On the Pleasure of Libraries as a Place

Hello, this is Erik Sean Estep. I’m one of the new bloggers here. I’ve been a librarian for over ten years and I’m currently the Social Sciences Librarian at Southern Illinois-Edwardsville.

I’m honored to be a contributor because I think that this is one of the most intellectually compelling blogs in our field. Many times, this space has caused me to think more deeply and philosophically about library and information science issues. I hope to continue that tradition.  For my first post, I’d like to draw attention to one of the best things I’ve read about the wonders of the library.

A nostalgic piece about going to the library as a young man is in one of the recent issues of The London Review of Books. Alan Bennett is one of England’s great writers and he elegantly gets at the tactile joys of going to the library without resorting to the sentimentality of pining for a lost world.  Bennett is a true Renaissance Man and you get the sense that his inspiration came from going to the library. He was raised in a working class family and the library was his gateway to a wider life of the mind. Sometimes it takes an outsider to bring to our attention the important work that we do and the value we bring to our society.

One comment on “On the Pleasure of Libraries as a Place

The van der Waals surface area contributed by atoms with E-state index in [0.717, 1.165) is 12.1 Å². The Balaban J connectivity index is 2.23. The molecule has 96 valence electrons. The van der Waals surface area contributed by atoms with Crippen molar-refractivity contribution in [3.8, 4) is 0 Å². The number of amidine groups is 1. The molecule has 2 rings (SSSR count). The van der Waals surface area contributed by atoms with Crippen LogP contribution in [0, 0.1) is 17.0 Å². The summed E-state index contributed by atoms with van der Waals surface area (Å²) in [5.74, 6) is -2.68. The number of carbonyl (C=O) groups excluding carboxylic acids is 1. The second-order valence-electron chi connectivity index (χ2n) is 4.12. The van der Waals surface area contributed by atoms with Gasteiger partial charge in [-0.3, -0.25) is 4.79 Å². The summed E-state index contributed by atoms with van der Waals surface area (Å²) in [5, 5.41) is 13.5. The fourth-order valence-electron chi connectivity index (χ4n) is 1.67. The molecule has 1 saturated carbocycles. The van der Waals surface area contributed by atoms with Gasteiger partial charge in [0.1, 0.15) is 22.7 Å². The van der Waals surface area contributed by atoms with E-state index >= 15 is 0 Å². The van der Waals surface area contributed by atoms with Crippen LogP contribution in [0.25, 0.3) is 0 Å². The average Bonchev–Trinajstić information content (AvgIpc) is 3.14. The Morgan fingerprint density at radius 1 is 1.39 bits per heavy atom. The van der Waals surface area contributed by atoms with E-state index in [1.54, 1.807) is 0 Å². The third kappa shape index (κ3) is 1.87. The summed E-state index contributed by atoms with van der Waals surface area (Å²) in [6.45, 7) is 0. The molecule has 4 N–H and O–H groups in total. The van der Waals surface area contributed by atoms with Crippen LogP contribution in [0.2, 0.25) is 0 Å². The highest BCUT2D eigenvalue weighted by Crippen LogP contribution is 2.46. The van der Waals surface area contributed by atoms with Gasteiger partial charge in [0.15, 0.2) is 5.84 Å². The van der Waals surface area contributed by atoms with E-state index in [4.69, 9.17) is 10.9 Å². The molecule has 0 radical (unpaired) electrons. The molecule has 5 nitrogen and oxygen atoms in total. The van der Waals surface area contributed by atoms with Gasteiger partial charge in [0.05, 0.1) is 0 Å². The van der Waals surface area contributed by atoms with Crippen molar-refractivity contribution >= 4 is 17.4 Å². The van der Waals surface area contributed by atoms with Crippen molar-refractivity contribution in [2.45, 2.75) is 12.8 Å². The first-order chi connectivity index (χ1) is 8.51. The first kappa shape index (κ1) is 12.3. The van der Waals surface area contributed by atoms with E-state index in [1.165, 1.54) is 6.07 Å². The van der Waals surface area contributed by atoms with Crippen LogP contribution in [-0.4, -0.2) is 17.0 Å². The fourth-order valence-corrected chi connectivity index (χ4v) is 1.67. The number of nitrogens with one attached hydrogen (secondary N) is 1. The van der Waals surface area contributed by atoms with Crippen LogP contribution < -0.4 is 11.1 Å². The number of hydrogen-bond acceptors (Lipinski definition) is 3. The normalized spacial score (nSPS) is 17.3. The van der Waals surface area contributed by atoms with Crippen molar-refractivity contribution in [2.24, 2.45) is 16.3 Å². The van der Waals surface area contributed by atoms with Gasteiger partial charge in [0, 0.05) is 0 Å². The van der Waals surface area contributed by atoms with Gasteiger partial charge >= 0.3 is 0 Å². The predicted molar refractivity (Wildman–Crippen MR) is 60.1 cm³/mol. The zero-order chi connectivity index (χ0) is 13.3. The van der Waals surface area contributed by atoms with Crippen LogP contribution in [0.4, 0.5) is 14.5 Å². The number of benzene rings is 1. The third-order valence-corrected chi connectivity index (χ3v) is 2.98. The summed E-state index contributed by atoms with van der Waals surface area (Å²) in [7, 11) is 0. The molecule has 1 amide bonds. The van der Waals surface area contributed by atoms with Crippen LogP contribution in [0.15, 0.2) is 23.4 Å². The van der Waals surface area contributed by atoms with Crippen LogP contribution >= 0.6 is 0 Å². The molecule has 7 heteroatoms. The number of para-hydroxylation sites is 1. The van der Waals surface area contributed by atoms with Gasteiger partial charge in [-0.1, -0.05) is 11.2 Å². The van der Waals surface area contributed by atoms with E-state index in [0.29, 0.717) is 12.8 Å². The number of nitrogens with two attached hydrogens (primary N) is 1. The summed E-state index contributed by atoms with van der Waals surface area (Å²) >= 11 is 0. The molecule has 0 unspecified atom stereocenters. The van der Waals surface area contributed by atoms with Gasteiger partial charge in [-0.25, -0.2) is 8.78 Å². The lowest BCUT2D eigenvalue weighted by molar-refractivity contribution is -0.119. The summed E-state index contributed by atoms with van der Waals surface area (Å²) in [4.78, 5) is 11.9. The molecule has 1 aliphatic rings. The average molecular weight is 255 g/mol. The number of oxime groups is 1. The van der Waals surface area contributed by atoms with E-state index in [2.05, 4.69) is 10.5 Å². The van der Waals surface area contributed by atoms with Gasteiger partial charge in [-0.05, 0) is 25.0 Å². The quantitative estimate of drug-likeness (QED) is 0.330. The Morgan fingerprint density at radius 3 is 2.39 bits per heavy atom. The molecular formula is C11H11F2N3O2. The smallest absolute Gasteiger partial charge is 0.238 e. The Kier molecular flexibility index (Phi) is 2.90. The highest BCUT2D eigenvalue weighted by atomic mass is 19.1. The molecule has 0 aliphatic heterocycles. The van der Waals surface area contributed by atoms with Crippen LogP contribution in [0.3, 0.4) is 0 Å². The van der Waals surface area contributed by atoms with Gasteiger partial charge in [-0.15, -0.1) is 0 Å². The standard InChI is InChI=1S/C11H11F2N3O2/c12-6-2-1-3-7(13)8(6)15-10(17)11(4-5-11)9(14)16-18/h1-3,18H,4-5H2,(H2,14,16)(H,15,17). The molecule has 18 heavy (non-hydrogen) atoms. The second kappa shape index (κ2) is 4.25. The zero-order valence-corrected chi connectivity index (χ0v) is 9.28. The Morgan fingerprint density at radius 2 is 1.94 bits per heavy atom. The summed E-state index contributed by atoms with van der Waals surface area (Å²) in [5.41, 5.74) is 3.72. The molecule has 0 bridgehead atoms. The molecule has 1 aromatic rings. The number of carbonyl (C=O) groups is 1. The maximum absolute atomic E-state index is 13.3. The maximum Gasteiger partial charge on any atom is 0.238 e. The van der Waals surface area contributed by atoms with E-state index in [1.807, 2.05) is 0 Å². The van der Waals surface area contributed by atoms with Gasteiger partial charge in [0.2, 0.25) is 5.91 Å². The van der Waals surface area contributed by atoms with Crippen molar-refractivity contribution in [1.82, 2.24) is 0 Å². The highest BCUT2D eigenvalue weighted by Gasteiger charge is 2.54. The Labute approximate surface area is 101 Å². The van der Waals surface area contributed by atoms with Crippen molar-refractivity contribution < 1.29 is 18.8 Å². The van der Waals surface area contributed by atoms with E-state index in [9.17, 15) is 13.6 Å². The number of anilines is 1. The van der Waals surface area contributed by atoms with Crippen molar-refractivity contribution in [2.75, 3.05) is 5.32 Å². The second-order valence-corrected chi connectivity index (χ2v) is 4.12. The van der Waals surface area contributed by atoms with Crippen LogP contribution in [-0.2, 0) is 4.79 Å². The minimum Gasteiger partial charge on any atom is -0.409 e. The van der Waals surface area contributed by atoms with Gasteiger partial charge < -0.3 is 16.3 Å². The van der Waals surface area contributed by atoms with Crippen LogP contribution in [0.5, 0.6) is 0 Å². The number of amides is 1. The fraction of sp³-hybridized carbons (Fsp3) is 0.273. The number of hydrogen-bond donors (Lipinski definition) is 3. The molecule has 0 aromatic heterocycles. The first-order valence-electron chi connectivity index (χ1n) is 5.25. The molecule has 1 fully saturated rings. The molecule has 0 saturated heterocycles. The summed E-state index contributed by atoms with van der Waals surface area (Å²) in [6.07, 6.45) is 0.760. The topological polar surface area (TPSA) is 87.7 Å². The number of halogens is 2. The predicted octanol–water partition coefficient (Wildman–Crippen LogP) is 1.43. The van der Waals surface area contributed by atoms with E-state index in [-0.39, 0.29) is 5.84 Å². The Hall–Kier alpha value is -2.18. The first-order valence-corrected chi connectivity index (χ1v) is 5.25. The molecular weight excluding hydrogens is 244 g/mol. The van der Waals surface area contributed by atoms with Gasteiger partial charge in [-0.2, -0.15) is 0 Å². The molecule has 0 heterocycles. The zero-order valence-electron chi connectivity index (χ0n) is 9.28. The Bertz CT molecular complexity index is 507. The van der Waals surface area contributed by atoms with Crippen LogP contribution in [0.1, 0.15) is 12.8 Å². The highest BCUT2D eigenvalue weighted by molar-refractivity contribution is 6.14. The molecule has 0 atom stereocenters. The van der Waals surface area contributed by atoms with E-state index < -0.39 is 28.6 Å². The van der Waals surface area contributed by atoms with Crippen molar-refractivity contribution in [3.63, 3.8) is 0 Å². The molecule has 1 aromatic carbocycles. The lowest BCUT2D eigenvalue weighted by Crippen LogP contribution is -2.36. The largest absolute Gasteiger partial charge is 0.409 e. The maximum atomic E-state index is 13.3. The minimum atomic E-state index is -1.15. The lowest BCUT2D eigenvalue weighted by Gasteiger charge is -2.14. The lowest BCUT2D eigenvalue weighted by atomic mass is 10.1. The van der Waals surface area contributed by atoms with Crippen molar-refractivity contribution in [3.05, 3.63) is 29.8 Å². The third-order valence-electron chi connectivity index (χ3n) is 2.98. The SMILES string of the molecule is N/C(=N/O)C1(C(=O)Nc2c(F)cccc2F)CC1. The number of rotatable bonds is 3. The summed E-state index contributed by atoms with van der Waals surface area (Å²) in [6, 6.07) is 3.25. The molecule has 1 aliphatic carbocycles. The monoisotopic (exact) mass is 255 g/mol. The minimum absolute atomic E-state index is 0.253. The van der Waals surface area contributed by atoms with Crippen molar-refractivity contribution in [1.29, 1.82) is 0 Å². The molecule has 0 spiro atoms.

1. Bennett’s piece in the London Review of Books reminds me of the time I first fell in love with libraries. I suspect most of us have such stories, so I’ll be brief about mine. I was in middle school and was assigned to write a paper on early American history. My mother took me to the public library where the librarian ushered me into the the reference room. It was filled with adults pooring over big intimidating books. I felt that I had been given a special exemption to enter the adult world of learning.

    After being shown a number of encylopedias, I began reading articles on my topic. I was amazed by how the various encyclopedias confirmed their respective historical accounts, but often also added a tidbit of new information. I found myself taking copious notes. It was perhaps the first time I was really doing my homework in a serious fashion.

    Sometime in the early afternoon, my mother asked if I wanted to stop, but I was hooked. Hours passed without my noticing, and my study of early American history continued well past the assigned historical era. When I finally had to leave, I saw the reference room very differntly. It was as a place I could call my own — a place where I could learn about anything that struck my fancy.

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